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#### Project Euler 23 Problem Statement

A perfect number is a number for which the sum of its proper divisors is exactly equal to the number. For example, the sum of the proper divisors of 28 would be 1 + 2 + 4 + 7 + 14 = 28, which means that 28 is a perfect number.

A number whose proper divisors are less than the number is called deficient. A number whose proper divisors exceed the number is called abundant.

As 12 is the smallest abundant number, 1 + 2 + 3 + 4 + 6 = 16, the smallest number that can be written as the sum of two abundant numbers is 24. By mathematical analysis, it can be shown that all integers greater than 28123 can be written as the sum of two abundant numbers.

Find the sum of all the positive integers which cannot be written as the sum of two abundant numbers.

#### Solution

The first 23 abundant numbers are:

```12, 18, 20, 24, 30, 36, 40, 42, 48, 54, 56, 60, 66, 70, 72, 78, 80, 84, 88, 90, 96, 100, 102, …
Reference: The On-Line Encyclopedia of Integer Sequences (OEIS) A005101: Abundant numbers
```

The problem stated that all natural numbers greater than 28123 can be derived as a sum of two abundant numbers. But for numbers less than 28123 there are some exceptions. We are asked to find those exceptions and sum them for an answer.

#### Improving the search range

According to Wolfram Mathworld’s discussion on Abundant Numbers,

“Every number greater than 20161 can be expressed as a sum of two abundant numbers.”

So our upper bound lowered from 28123 to 20161.

#### Searching the range

As this problem is an investigative endeavor, it can be solved by building a set of target numbers that can’t be formed from the sum of two abundant numbers. Also, keep in mind that the two abundant number can be the same, such as 12+12=24. This excludes 24 from our target list of exceptions.

#### Following the algorithm

Let’s look at the process of building a set of abundant numbers. Then we’ll check which target numbers cannot be represented by adding two abundant numbers together (marked with an asterisk (‘*’)).

```1	set([])         *	  |        21	set([20,18,12])                 *
2	set([])         *	  |        22	set([20,18,12])                 *
3	set([])         *	  |        23	set([20,18,12])                 *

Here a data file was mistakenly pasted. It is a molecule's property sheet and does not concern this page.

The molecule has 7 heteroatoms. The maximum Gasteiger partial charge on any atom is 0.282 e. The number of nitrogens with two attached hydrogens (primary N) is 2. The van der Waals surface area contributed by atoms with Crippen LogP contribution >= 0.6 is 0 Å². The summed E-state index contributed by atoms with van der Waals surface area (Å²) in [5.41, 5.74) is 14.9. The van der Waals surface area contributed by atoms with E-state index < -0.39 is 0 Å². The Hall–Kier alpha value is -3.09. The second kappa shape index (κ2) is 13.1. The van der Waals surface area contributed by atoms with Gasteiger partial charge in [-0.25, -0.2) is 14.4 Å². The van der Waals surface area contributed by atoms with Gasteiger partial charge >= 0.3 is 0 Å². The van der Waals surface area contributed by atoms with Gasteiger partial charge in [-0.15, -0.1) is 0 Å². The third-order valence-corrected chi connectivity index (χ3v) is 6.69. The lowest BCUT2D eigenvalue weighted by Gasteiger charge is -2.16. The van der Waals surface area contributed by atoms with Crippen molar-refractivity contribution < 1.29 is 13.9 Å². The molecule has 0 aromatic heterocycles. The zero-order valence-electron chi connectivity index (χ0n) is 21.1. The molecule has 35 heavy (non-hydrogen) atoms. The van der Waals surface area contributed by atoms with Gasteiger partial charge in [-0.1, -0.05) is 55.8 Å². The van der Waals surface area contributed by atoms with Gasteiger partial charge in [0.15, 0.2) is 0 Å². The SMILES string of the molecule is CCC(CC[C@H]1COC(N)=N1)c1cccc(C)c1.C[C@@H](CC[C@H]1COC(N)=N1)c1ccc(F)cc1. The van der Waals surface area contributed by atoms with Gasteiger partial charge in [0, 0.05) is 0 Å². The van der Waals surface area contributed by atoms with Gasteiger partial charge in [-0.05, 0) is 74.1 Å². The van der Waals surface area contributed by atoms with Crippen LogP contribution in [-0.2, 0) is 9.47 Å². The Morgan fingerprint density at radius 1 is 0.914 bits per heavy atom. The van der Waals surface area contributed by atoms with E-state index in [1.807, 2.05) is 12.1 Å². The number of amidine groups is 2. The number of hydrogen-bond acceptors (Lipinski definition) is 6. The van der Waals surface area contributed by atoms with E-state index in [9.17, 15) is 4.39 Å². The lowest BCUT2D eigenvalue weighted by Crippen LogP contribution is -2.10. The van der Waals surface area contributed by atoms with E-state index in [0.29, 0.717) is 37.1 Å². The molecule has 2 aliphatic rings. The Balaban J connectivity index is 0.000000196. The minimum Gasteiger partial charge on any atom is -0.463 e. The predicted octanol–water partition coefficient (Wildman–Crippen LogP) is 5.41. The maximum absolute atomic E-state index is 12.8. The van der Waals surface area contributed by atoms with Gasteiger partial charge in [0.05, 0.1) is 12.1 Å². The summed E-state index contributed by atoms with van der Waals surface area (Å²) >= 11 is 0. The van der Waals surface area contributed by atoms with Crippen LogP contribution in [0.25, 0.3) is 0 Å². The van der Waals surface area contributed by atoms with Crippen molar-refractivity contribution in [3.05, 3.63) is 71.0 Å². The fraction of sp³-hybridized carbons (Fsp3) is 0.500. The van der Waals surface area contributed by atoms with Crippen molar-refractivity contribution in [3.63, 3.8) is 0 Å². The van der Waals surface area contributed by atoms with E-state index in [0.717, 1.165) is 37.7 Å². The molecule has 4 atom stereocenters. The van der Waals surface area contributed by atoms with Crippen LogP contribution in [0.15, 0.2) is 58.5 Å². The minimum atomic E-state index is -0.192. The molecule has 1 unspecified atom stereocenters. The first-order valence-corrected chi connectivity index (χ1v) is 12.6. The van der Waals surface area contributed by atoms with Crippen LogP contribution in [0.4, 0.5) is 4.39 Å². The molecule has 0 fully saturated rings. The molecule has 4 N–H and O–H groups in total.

4	set([])         *	  |        24	set([24,20,18,12])
5	set([])         *	  |        25	set([24,20,18,12])              *
6	set([])         *	  |        26	set([24,20,18,12])              *
7	set([])         *	  |        27	set([24,20,18,12])              *
8	set([])         *	  |        28	set([24,20,18,12])              *
9	set([])         *	  |        29	set([24,20,18,12])              *
10	set([])         *	  |        30	set([24,20,18,12,30])
11	set([])         *	  |        31	set([24,20,18,12,30])           *
12	set()       *	  |        32	set([24,20,18,12,30])
13	set()       *	  |        33	set([24,20,18,12,30])           *
14	set()       *	  |        34	set([24,20,18,12,30])           *
15	set()       *	  |        35	set([24,20,18,12,30])           *
16	set()       *	  |        36	set([36,12,18,20,24,30])
17	set()       *	  |        37	set([36,12,18,20,24,30])        *
18	set([18,12])    *	  |        38	set([36,12,18,20,24,30])
19	set([18,12])    *	  |        39	set([36,12,18,20,24,30])        *
20	set([20,18,12]) *	  |        40	set([36,40,12,18,20,24,30])
```

We consider each target number and, using the `d()` function, check if it is an abundant number. If it is, then it’s added to our set of abundant numbers, `abn`.

The `any` function is used to make the necessary comparisons. It subtracts every abundant number from the target number and checks if the result is an abundant number. For example, the target number 30 is processed as:

• 30-24=6, 6 is not in our set and therefore not an abundant number
• 30-20=10, 10 is not in our set and therefore not an abundant number
• 30-18=12 12 is in our set and therefore an abundant number. So 30 can be formed by the addition of two abundant numbers 12+18=30.

`any` is like a as series of logical `or` operators and processing stops and returns `true` as soon as one condition is met.

#### HackerRank version

HackerRank Project Euler 23 has us query 100 numbers less than 100,000 and return “YES” or “NO” for every number that can or can not be represented by adding two abundant numbers. Any number greater than 20,161 will return “YES” and all others will be pre-calculated to a cache using this algorithm.

#### Last Word

Reference: The On-Line Encyclopedia of Integer Sequences (OEIS) A048242: Numbers that are not the sum of two abundant numbers (not necessarily distinct).